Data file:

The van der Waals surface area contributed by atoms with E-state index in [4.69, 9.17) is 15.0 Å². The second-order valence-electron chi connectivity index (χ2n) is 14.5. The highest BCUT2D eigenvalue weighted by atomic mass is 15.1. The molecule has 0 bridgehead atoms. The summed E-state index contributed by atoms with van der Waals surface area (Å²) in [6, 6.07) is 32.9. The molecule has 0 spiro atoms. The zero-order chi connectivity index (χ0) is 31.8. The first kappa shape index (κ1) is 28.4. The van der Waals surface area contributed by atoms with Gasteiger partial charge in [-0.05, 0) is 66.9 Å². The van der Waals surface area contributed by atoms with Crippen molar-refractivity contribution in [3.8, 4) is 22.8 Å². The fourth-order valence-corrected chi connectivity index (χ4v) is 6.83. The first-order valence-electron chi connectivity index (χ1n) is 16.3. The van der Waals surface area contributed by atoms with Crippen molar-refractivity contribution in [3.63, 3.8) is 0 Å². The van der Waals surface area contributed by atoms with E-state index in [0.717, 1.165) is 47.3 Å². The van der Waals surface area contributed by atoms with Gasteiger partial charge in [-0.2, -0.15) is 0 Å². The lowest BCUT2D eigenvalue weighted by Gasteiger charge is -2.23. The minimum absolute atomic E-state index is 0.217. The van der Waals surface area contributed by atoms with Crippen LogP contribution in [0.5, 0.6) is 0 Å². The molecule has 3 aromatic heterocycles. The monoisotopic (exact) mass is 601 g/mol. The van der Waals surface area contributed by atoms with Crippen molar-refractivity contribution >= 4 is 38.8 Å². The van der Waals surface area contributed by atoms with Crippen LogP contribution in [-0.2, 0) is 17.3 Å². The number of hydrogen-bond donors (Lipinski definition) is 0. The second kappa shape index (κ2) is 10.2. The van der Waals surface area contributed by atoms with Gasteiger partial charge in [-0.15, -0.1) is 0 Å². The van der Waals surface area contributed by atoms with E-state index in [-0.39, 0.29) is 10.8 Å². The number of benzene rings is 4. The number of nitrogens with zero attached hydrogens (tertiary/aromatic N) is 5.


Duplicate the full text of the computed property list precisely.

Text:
The van der Waals surface area contributed by atoms with E-state index in [4.69, 9.17) is 15.0 Å². The second-order valence-electron chi connectivity index (χ2n) is 14.5. The highest BCUT2D eigenvalue weighted by atomic mass is 15.1. The molecule has 0 bridgehead atoms. The summed E-state index contributed by atoms with van der Waals surface area (Å²) in [6, 6.07) is 32.9. The molecule has 0 spiro atoms. The zero-order chi connectivity index (χ0) is 31.8. The first kappa shape index (κ1) is 28.4. The van der Waals surface area contributed by atoms with Gasteiger partial charge in [-0.05, 0) is 66.9 Å². The van der Waals surface area contributed by atoms with Crippen molar-refractivity contribution in [3.8, 4) is 22.8 Å². The fourth-order valence-corrected chi connectivity index (χ4v) is 6.83. The first-order valence-electron chi connectivity index (χ1n) is 16.3. The van der Waals surface area contributed by atoms with Crippen molar-refractivity contribution in [3.63, 3.8) is 0 Å². The van der Waals surface area contributed by atoms with E-state index in [0.717, 1.165) is 47.3 Å². The van der Waals surface area contributed by atoms with Gasteiger partial charge in [-0.2, -0.15) is 0 Å². The lowest BCUT2D eigenvalue weighted by Gasteiger charge is -2.23. The minimum absolute atomic E-state index is 0.217. The van der Waals surface area contributed by atoms with Crippen LogP contribution in [0.5, 0.6) is 0 Å². The molecule has 3 aromatic heterocycles. The monoisotopic (exact) mass is 601 g/mol. The van der Waals surface area contributed by atoms with Crippen molar-refractivity contribution >= 4 is 38.8 Å². The van der Waals surface area contributed by atoms with Crippen LogP contribution in [-0.2, 0) is 17.3 Å². The number of hydrogen-bond donors (Lipinski definition) is 0. The second kappa shape index (κ2) is 10.2. The van der Waals surface area contributed by atoms with Gasteiger partial charge in [-0.15, -0.1) is 0 Å². The van der Waals surface area contributed by atoms with E-state index in [-0.39, 0.29) is 10.8 Å². The number of benzene rings is 4. The number of nitrogens with zero attached hydrogens (tertiary/aromatic N) is 5.